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People, Politics, and Power, 1851-2001

Jewel Lansing

6 × 9 inches. B&W photographs. Notes. Bibliography. Index. 592 pages.

2005. ISBN 978-0-87071-559-4. Hardcover, $29.95.

Finalist, Oregon Book Award

This is the definitive book on Portland's political history, beginning in 1845 when a 16-lot townsite was laid out on the bank of the Willamette River and continuing through the sesquicentennial of Portland city government.

Jewel Lansing has amassed a treasure trove of information on Portland's civic and political life, which she presents in a lively volume, organized around accounts of the successive reigns of Portland's mayors. The story is rich in anecdotes that bring to life the unique individuals and controversial issues of Portland's distant and more recent past.

Lansing shows that Portland's path to its present place as the 28th largest city in the United States, with a deserved reputation as one of the nation's most livable cities, has not always been smooth. Corruption, profiteering, and wide-open vice characterized the City of Roses at the turn of the 20th century, and every era has had its own controversies and rivalries: disputes over railroad franchises and rights-of-way, women's suffrage, public versus private power, the Chinese Exclusion Act, Prohibition, and the siting of freeways, to name just a few.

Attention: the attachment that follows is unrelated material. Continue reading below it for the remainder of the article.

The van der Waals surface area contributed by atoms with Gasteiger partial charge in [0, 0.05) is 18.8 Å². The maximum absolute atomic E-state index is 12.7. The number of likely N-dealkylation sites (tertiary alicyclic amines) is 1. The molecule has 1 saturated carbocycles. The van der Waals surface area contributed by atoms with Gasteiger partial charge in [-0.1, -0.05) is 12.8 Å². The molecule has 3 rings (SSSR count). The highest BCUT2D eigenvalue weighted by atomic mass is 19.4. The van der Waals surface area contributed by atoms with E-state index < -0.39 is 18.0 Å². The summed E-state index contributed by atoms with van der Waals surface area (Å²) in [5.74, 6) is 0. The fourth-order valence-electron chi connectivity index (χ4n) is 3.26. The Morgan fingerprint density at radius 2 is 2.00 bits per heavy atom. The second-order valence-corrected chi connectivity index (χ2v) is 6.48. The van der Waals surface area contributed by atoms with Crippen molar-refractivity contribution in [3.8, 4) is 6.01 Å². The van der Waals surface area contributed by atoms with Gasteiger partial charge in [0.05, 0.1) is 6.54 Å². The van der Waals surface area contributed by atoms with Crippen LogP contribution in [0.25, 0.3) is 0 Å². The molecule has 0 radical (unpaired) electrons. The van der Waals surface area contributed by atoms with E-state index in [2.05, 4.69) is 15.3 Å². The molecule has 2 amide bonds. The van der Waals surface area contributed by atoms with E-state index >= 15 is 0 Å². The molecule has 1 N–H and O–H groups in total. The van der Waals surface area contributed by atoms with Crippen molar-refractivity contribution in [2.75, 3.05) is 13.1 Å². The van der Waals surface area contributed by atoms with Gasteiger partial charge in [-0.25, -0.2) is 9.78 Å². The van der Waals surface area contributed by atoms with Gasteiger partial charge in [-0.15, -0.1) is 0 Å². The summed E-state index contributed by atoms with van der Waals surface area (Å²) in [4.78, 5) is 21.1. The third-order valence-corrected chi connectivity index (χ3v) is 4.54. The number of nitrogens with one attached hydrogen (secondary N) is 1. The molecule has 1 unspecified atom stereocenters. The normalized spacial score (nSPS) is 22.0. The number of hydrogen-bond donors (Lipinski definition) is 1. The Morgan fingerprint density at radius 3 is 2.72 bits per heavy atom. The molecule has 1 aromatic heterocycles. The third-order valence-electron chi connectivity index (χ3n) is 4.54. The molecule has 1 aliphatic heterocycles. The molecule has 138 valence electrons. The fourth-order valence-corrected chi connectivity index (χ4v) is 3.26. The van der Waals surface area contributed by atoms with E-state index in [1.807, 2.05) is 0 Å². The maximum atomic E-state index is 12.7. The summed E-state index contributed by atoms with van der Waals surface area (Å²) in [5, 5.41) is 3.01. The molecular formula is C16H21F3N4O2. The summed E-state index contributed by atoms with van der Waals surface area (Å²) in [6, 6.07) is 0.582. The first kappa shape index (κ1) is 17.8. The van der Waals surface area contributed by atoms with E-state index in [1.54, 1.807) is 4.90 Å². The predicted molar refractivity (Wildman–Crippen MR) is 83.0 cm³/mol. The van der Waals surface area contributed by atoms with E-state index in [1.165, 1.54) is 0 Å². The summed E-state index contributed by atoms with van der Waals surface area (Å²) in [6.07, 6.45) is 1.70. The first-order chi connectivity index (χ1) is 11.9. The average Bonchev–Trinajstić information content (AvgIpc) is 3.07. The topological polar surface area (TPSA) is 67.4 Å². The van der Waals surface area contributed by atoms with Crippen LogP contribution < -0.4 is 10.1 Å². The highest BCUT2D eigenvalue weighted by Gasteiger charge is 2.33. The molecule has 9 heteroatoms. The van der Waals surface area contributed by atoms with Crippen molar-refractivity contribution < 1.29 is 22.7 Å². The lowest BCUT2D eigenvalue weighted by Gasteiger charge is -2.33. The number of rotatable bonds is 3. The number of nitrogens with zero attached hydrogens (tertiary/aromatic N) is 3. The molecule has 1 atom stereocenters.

Anyone with an interest in Portland, and in learning more about the individuals, events, and issues that have shaped it, will find this comprehensive history fascinating and informative.

Member of AAUP